DAYTON, Ohio (AP) -- A losing record. Two head coaches in three months. A fan base so disinterested that only 2,000 showed up for a dollar-ticket promotion, one that ended with the most bizarre loss of all.
Western Kentucky has spent an entire season redefining the long shot.
The Hilltoppers (15-18) pulled off one of the most remarkable turnarounds, going from a down-and-out team to one that's ready to open the NCAA tournament before a presidential audience on Tuesday night against Mississippi Valley State.
Looking for the tournament's biggest underdog? Can't top the Hilltoppers.
"A lot of people are underestimating us," freshman guard Derrick Gordon said.
With good reason. They've spent most of the season playing down to the lowest estimates.
A young team, featuring seven freshmen, lost 11 of its first 16 games. The low point came on Jan. 5, when Louisiana-Lafayette somehow managed to get six players on the floor for the winning shot in a 72-70 overtime win.
And that wasn't even the most embarrassing thing about that game. The school offered $1 tickets to lure back fans, and only 2,137 decided the Hilltoppers were worth a buck.
The next day, coach Ken McDonald was fired, replaced by assistant Ray Harper. The Hilltoppers responded by losing their next three games.
"I'm pretty sure everybody's minds were like going crazy," senior guard Kahlil McDonald said. "But it shows how tough we are because we got through it and we got a conference championship. And now we're here."
Harper and his staff had little going right.
"We weren't a very good basketball team," Harper said. "We weren't playing very well."
Harper emphasized improvement each day, and got it. The Hilltoppers toughened on defense, won a few games, gained some confidence and pulled off a fantastic finish, winning their last six games, including four in four days at the Sun Belt tournament.
They're the first team since Coppin State in 2009 to reach the tournament with a losing record. They're only the fourth team since 1997 to reach the NCAA tournament after a midseason coaching change, according to STATS LLC.
Wisconsin made the tournament in 2001, after coach Dick Bennett retired three games into the season. Utah did it in 2004, when Rick Majerus was hospitalized during the season and left because of his health. Indiana played in the 2008 tournament after Kelvin Sampson was fired in February for rules violations.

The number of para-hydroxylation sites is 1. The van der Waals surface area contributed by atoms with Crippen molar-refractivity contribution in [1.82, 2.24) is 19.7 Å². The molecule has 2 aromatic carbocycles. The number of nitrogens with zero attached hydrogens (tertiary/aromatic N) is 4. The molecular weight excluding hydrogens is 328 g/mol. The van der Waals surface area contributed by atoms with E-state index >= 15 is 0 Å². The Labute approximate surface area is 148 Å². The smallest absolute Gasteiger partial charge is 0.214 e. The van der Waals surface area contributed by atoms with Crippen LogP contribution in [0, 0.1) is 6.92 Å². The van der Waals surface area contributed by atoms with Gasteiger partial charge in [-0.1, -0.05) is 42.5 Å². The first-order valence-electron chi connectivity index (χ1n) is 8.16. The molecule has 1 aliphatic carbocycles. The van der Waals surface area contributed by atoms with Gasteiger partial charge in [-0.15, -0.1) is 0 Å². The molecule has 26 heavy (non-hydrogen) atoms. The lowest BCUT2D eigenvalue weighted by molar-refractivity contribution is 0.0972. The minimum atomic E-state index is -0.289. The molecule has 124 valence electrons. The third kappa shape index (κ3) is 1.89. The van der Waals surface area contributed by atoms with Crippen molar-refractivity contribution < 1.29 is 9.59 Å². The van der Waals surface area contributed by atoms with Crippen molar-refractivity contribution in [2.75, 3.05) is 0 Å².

Few teams recover from a coaching change, which says something about these Hilltoppers.
"They've learned some lessons that will carry them, help them much longer than the basketball season," Harper said. "It's going to help them through life, that there will be tough days, but you must stay and believe."
They felt at home for their workout on Monday evening at University of Dayton Arena. Twenty-one fans stretched out in the stands to watch their hour-long practice, which began with the public address announcer introducing the team.
"Ladies and gentlemen," the announcer said, his voice filling the arena, "please welcome the Hilltoppers to the court." A few fans applauded. Harper stood and midcourt with arms crossed, working over a wad of gum while his players passed and shot in an otherwise quiet arena.
Yes, still underdogs.
They'll take their six-game winning streak against Mississippi Valley State (21-12), which won 17 in a row during the season and will be trying for its first NCAA tournament win in school history. The Delta Devils are 0-4 all-time.
Not only will they open the 68-year tournament together, they'll also have the nation's highest-ranking basketball fan in the stands -- President Barack Obama, who loves to play and picks an NCAA bracket each season. Obama and British Prime Minister David Cameron are flying in on Air Force One to watch the game at UD Arena.
Last year, Obama picked all four No. 1 seeds to reach the Final Four, with Kansas winning it all. Instead, Connecticut -- a long shot at the start of the tournament -- came away with its third national title.
A year later, Obama will get to watch the tournament opener, which includes the longest of long shots.
"Now, that's an experience," Mississippi Valley State coach Sean Woods said. "We can embrace that. How many times do you get the President to come watch you play?
"But even then, Western Kentucky is still trying to beat your butt. So let the President enjoy how hard you play and how good you play together, so he can have something good to say about you."